Hollywood-style Sting Nabs Alleged Pirate Kingpin

18). Benedict Cumberbatch plays Julian Assange, the real-life founder of underground watchdog site Wikileaks. TRAILERS: Coming soon to theaters “The academy loves” true-life stories, says Tom O’Neil, editor of awards site Goldderby.com. “They usually have a socially conscious message and the ‘warm and fuzzies’ that voters like to feel after the movie.” As for feeling smarter? Not so much. The industry hasn’t exactly aced its history lessons of late. Last year’s dominant Oscar contenders, Argo, Lincoln and Zero Dark Thirty, all centered on true stories and all were hammered for their veracity (though Argo marched unimpeded to a best-picture win). Tom Hanks, who plays the real Capt. Richard Phillips, understands the lure of fact-based stories and the pitfalls of telling them. “These stories answer what humans can do in certain situations,” he says. “But it still has to fit within a cohesive story, which may mean deciding what part you want to get right.” What’s right is another matter, even in non-fiction films. Several members of the Maersk Alabama, the hijacked vessel, are suing the shipping company, alleging Phillips ignored radio warnings of potential piracy. In a court deposition, Phillips countered that the ship would be attacked regardless of any warnings. The case is scheduled for trial in December. Hanks, who also played astronaut Jim Lovell in 1995’s Apollo 13, says Hollywood usually takes its lumps over accuracy because of ulterior motives, such as awards and sequels.

(Photo: Belgian Government) Mohamed Abdi Hassan was charged with hijacking a Belgian ship He was baited with a promise of a movie about piracy Prosecutor: Hassan is one of the most ‘important and infamous’ pirates SHARE 44 CONNECT 28 TWEET 2 COMMENTEMAILMORE BRUSSELS (AP) The alleged pirate kingpin thought he was going work in the movies. Instead he landed in jail. In a sting operation worthy of Hollywood, Mohamed Abdi Hassan was lured from Somalia to Belgium with promises of work on a documentary about high-seas crime that would “mirror his life as a pirate,” federal prosecutor Johan Delmulle said Monday. But rather than being behind the camera as an expert adviser, Abdi Hassan ended up behind bars, nabbed as he landed Saturday at Brussels airport. “(He’s) one of the most important and infamous kingpin pirate leaders, responsible for the hijacking of dozens of commercial vessels from 2008 to 2013,” Delmulle said. Abdi Hassan whose nickname, Afweyne, means “Big Mouth” was charged with hijacking the Belgian dredger Pompei and kidnapping its nine-member crew in 2009, Delmulle said. The Pompei’s crew was released after 10 weeks in captivity when the ship’s owner paid a reported $3 million ransom. Belgium caught two pirates involved in the hijacking, convicted them and sentenced them to nine and 10 years in prison. But prosecutors still wanted the ringleaders. “Too often, these people remain beyond reach while they let others do the dirty work,” Delmulle told reporters. Malaysian authorities almost captured the reclusive Adbi Hassan in April 2012, but a document from the Somali transitional government let him slip back home, according to a U.N. report last year that called him “one of the most notorious and influential” leaders of a piracy ring that has netted millions in ransom.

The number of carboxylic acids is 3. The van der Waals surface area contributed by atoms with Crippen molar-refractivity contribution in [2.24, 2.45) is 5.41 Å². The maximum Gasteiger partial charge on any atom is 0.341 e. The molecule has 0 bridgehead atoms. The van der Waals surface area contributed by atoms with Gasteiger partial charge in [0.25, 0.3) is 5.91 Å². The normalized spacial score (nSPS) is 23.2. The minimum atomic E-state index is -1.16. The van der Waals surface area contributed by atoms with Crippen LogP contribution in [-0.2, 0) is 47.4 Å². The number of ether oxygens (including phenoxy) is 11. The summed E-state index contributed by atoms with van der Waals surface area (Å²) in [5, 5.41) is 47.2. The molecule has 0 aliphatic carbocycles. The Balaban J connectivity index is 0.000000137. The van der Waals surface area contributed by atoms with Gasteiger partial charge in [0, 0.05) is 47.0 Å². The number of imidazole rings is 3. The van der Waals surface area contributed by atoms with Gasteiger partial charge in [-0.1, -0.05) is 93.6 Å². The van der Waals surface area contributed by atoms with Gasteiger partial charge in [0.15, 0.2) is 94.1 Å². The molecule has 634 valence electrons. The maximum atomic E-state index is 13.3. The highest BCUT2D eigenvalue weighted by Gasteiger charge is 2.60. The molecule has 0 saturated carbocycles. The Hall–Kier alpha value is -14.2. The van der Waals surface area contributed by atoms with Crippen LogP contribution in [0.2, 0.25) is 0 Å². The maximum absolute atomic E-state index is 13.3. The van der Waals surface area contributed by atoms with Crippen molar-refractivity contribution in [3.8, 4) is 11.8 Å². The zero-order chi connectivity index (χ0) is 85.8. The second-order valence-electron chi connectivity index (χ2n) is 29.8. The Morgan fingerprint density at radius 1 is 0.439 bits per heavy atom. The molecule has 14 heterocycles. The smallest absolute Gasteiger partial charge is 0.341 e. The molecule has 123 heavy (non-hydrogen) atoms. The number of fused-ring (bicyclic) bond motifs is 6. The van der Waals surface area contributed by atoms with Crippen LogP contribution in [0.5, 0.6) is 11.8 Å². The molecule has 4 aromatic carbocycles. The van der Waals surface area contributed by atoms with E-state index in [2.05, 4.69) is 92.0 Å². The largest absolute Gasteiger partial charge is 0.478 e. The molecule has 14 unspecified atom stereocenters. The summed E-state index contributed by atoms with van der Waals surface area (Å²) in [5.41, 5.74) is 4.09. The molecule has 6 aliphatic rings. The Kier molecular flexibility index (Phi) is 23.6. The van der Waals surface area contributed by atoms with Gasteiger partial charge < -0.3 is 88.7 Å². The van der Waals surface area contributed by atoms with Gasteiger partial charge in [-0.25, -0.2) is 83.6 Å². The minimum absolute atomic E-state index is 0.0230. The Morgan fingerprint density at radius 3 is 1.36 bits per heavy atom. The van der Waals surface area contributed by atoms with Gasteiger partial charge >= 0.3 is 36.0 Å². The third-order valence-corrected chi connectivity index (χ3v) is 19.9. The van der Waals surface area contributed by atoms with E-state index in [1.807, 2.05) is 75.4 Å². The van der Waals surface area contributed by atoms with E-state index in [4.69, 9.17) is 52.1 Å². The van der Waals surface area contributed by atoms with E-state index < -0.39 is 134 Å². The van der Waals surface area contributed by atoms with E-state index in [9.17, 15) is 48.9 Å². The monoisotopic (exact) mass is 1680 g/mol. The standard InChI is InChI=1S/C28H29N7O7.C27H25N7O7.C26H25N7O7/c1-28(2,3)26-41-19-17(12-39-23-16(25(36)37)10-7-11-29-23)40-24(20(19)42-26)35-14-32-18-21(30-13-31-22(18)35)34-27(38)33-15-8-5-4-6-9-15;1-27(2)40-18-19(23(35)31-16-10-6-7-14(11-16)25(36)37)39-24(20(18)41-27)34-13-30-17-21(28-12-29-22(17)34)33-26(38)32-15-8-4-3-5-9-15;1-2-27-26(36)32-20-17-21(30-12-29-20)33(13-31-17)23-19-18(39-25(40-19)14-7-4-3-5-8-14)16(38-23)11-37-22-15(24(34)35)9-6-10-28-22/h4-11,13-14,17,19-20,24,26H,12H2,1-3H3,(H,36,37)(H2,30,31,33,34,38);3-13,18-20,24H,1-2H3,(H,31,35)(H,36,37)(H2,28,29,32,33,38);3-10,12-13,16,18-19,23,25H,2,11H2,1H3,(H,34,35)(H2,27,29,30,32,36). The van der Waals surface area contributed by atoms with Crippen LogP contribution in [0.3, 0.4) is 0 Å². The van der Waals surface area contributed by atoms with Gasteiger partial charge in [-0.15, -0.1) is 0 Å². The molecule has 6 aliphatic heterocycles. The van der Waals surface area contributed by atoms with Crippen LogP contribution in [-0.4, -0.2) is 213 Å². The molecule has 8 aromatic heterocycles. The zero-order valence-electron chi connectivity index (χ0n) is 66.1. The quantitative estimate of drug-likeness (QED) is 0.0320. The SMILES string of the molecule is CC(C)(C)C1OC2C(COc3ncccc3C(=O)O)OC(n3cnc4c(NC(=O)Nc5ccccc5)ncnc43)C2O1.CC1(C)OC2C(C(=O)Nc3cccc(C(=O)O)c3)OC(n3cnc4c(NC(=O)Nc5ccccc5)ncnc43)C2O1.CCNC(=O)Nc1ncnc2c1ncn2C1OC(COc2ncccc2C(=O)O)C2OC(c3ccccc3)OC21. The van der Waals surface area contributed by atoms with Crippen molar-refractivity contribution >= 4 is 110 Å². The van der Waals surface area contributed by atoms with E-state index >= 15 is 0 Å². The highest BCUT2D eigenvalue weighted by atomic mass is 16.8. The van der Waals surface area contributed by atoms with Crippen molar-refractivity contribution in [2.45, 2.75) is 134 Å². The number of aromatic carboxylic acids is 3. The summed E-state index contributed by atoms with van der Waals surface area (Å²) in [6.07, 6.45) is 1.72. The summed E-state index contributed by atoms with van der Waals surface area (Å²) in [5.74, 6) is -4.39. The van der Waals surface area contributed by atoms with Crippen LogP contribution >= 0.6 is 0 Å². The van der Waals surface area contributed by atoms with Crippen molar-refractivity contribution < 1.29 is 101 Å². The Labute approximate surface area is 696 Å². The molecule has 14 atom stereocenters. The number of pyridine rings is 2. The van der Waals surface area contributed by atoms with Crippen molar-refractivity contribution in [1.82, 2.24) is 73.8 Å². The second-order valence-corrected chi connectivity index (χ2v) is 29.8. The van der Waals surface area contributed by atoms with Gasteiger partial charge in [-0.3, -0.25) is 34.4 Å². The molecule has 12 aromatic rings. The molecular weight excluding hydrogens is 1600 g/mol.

Are Hollywood’s Artificial Release Delays Driving Piracy?

pirate-table

A better analogy would be people insisting alcohol be free of incumbrance, and no longer in control of taxation and the liquor authorities. We all see how that worked out. ehrgh Global digital piracy, even after 15 years or more and multiple elections remains a minority in every country in the world. Piracy, demonstrably is about diminishing industry, documentable lost jobs and halved sales with taxes spiraling downward. Those two things do not go together. But thats nothing new with you, the claim that piracy is tiny at the same time as it supposedly has devastating consequences. Not to mention the second statement is false. The MPAA reports record box office profits almost every year, for example. Make up your mind either piracy is tiny, or its destroying your industry. You cant have both. Anon Total straw man. Poor arguments. Even if piracy cost one job, one online theft, one lost sale, government has a constitutional responsibility to address all of that. And box office has absolutely nothing to do with piracy. You cant pirate a theatre experience. But piracy deeply damages movie dl and dvd sales and it is the sum total of all sales that drives the motion picture industry, not just box office. Try again.

Hollywood Agency Helps Farmiga, Michael Hall on Charity

Cole: Why did you point your agency toward charity? Rubinstein: I wanted to do something that had some impact, and I saw my friends and my colleagues that worked in entertainment who just got burned out. Everybody goes in with a lot of passion and inspiration. Five years later theyre making money, but theyre asking What am I doing? Cole: What shaped you? Rubinstein: Ive studied Buddhism for years and meditated, and I have a lot of interest in the world of spirituality and self-development, personal growth. I saw that I exist on the planet to make an impact. Even Tortillas One of my teachers said everybody loves something, even if its just tortillas, and he said everybodys heart is moved by something. Cole: How do you help a client make a decision? Rubinstein: Vera Farmiga directed, co-wrote and starred in Higher Ground, a movie about a womans search for religion or spirituality. She said she wanted to show this process with some love, not with the usual judgment, so she made a movie. Cole: What was your role?